Of all engine configurations, it’s probably the V6 which stands the best chance of disappointing. Why not the inline-four? Well, expectations are never high with a four-pot, but switch the cylinder count up to six, and you’ll inevitably anticipate a jolly nice din emanating from under the bonnet.
More often than not, it doesn’t work out that way. There are countless dull, droning V6s out there, and even in performance applications, the potential for disappointment doesn’t go away. Just take the Nissan 370Z as an example. The Audi/Porsche 2.9-litre twin-turbo engine meanwhile is impressive in most areas, but it’s weirdly quiet in cars like the Panamera and Macan. It’s not much more exciting in the noise stakes in Audi applications like the RS5, either.
It hasn’t been available for a while, but I’ll never forget how underwhelmed I felt when I first put my foot down in the Vauxhall Insignia VXR. On paper it sounded great, but in reality, the car’s GM ‘High Feature’ engine was tragically dull.
On the UK market, there are some exceptions, one of which will hopefully be Aston Martin’s all-new V6, which will power the Valhalla hypercar. But which of the current crop is the most pleasant to the ear?
I reckon it comes down to two: Alfa Romeo’s 2.9, and the 3.0-litre M276 used in most of Mercedes-AMG’s ‘43 range of cars. From a technical standpoint, the Alfa engine wins by a country mile. It’s much more powerful, it’s revvier, and there are the Ferrari origins to consider (Ferrari nor Alfa Romeo has confirmed the link, but the world knows otherwise).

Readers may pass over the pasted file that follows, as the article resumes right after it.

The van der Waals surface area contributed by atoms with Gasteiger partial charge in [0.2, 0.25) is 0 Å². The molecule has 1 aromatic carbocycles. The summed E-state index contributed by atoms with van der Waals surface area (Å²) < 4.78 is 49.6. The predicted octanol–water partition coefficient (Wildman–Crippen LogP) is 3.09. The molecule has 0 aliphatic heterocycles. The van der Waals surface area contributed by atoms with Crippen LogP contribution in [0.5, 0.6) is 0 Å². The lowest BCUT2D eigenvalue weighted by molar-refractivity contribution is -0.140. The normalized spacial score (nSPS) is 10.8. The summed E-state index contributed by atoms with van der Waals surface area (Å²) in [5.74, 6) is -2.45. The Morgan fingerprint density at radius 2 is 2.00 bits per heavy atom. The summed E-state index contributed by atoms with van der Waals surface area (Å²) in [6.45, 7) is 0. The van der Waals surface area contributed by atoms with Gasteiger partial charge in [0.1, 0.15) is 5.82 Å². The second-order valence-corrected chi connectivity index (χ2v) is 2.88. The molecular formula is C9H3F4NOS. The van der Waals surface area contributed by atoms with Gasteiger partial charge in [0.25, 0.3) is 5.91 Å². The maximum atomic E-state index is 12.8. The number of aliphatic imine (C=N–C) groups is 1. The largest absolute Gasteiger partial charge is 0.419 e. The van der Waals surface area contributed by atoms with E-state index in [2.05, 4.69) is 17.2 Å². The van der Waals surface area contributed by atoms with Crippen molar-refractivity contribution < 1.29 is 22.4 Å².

The M276 is a much older engine than the Alfa lump. Mercedes may have given it a few updates over its life (the current version is referred to as ‘DE30’), but it’s been kicking around in one form or another for nine years. With the more efficient M256 inline-six making its way through the range, it’s surely not long for this world.
But, with some astute exhaust tuning, Mercedes-AMG has managed to give the old dog a new voice. A very pleasant one at that, which is just a little sweeter than the more aggressive note belted about by the Alfa Giulia and Stelvio Quadrifoglios.
As I’ve found with the C43 Estate we’re running as a long-term test car, there’s just the right about of rasp, a decent but not ridiculous volume level, and some wicked ‘thwack’ sounds on each upshift.
As far as modern, stock V6s still sold on these shores go, I think its soundtrack is unbeatable.
Go on: try and convince me otherwise…